A glowing bit of international press is the last thing Insley expected when the band--a collective of Phoenix roots music veterans--first got together in 1999 as a side project for members of the Nitpickers and Grave Danger. Led by Insley and Arizona psychobilly avatar Kevin Daly, the group has quickly earned a heap of critical kudos and a growing legion of fans for its first effort, Dark and Bloody Ground, released on Insley's own Rustic Records imprint. Tagging it "country noir" and offering a favorable comparison to Calexico, Mojo is just the latest to praise the band's moody desert muse.
And although the Husbands are clearly more of a rowdy roadhouse combo than serious "indie rock" artistes, it's easy to understand the Brits' fascination with the darker aspects of the group's debut. The bulk of the Husbands' disc is a loosely knit conceptual piece tied together by the crimson-hued artwork of Bob Boze Bell (which graces the cover and insert) and a clutch of tracks that take their inspiration from the late 19th-century range war that erupted in Arizona's Tonto Basin. The balance of the songs traipses the kind of musical territory--rockabilly car tunes and twangy truckin' anthems--that should invite the interest of the hot-rod and pompadour set.
The cars, guns and outlaw opus opens, ironically enough, with an unapologetic pop ditty called "Everybody Knows." Though it seems a bit incongruous given the context, Daly's charging, tongue-in-cheek love song kicks off the proceedings nicely. The track (as well as "She Don't Love You") showcases Daly's deceptively skilled sense of songcraft, an aspect of his work that has often been obscured by his notorious reputation as an onstage wildman.
The lightheartedness of the opener is quickly abandoned for the ominous narrative of the title track. The Spanish guitar motif and fiddle that thread through the song reinforce the foreboding wordplay ("They shouldn't have grazed there / Wasn't his land / É Won't the sun ever go down on this dark and bloody ground?") that mines the lore of the notorious Pleasant Valley War. The 1880s conflict took the lives of at least 20 men over a five-year period and branded the souls of the area's inhabitants for generations.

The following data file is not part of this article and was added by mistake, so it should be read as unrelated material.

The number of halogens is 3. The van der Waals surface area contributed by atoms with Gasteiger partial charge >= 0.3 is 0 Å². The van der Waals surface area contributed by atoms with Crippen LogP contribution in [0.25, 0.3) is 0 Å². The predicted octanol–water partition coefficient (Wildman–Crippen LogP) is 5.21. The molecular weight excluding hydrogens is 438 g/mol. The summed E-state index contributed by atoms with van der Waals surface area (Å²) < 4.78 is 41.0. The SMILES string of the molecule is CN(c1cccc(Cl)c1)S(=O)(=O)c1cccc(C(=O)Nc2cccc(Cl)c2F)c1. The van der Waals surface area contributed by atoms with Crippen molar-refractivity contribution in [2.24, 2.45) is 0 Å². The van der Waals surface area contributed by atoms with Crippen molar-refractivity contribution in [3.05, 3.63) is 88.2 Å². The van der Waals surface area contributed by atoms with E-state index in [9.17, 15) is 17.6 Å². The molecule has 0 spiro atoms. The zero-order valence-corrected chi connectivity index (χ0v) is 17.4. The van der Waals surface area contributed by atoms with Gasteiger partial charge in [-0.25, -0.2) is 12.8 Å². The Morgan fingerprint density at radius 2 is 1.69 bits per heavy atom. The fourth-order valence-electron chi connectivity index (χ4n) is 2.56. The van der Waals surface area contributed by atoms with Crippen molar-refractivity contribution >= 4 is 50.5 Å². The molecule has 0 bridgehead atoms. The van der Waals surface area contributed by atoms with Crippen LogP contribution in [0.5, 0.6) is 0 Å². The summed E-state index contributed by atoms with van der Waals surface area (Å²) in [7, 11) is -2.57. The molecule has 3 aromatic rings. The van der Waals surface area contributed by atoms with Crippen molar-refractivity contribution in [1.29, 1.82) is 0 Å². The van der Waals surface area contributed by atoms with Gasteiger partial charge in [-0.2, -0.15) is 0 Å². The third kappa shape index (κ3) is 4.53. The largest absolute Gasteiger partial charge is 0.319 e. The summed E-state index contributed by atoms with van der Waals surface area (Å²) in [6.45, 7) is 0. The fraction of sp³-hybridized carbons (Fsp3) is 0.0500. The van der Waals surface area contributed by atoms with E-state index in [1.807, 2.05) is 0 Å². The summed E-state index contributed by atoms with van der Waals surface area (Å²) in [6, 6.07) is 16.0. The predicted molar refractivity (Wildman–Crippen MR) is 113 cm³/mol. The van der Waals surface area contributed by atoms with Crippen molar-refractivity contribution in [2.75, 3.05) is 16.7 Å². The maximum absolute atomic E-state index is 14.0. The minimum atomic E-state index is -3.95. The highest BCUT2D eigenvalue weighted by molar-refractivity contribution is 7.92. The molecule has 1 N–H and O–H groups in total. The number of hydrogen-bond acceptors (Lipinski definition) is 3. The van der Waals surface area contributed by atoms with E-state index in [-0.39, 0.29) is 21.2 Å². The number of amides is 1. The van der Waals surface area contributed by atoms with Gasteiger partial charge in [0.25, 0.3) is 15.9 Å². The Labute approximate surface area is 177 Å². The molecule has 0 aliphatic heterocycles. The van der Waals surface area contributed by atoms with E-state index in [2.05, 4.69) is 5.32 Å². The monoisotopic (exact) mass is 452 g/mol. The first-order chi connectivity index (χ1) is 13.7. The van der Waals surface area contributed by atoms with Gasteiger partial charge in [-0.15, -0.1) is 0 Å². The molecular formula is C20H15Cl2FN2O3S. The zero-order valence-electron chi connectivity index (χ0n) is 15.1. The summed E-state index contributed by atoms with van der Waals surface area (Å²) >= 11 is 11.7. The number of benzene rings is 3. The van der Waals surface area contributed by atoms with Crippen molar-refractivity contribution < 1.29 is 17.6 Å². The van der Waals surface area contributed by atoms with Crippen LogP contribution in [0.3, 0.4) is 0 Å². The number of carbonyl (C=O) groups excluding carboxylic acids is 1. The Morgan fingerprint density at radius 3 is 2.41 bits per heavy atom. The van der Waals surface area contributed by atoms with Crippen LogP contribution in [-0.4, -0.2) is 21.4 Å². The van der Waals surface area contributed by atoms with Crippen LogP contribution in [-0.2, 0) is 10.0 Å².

"We've always been into that aspect of Western folklore," notes Insley. "The album grew, thematically we realized that was going to be kind of a touchstone. And it's something we came back to throughout making the record." The historical or saga song, once a rich vein of American songwriting--finding its heyday in the late '50s and early '60s work of Marty Robbins, Johnny Horton and Johnny Cash--long ago fell into the category of the lost art form. Dark and Bloody Ground--while also making way for other stylistic concerns--authoritatively recaptures the spirit and tenor of genre watersheds like Cash's Ballads of the True West and Robbins' underrated The Drifter.
"It was completely unconscious in a way," says Insley of the band's almost accidental quasi-concept album. "I don't think anybody had it in their mind to plan it the way it came out. But growing up in my house, Marty Robbins records and things like that were in constant rotation, so it can't help but mold you in that sense."
The disc's historical theme continues with "Willie," a dying gunfighter's apologia for a life spent on the business end of a Colt. Cast against the warm, languid guitar is a stream of lyrical imagery that pulls a thematic abstraction from the John Wayne cinematic swan song The Shootist ("So now I must be leaving / All the things time will destroy / É But I'm disappearing so fast into the void").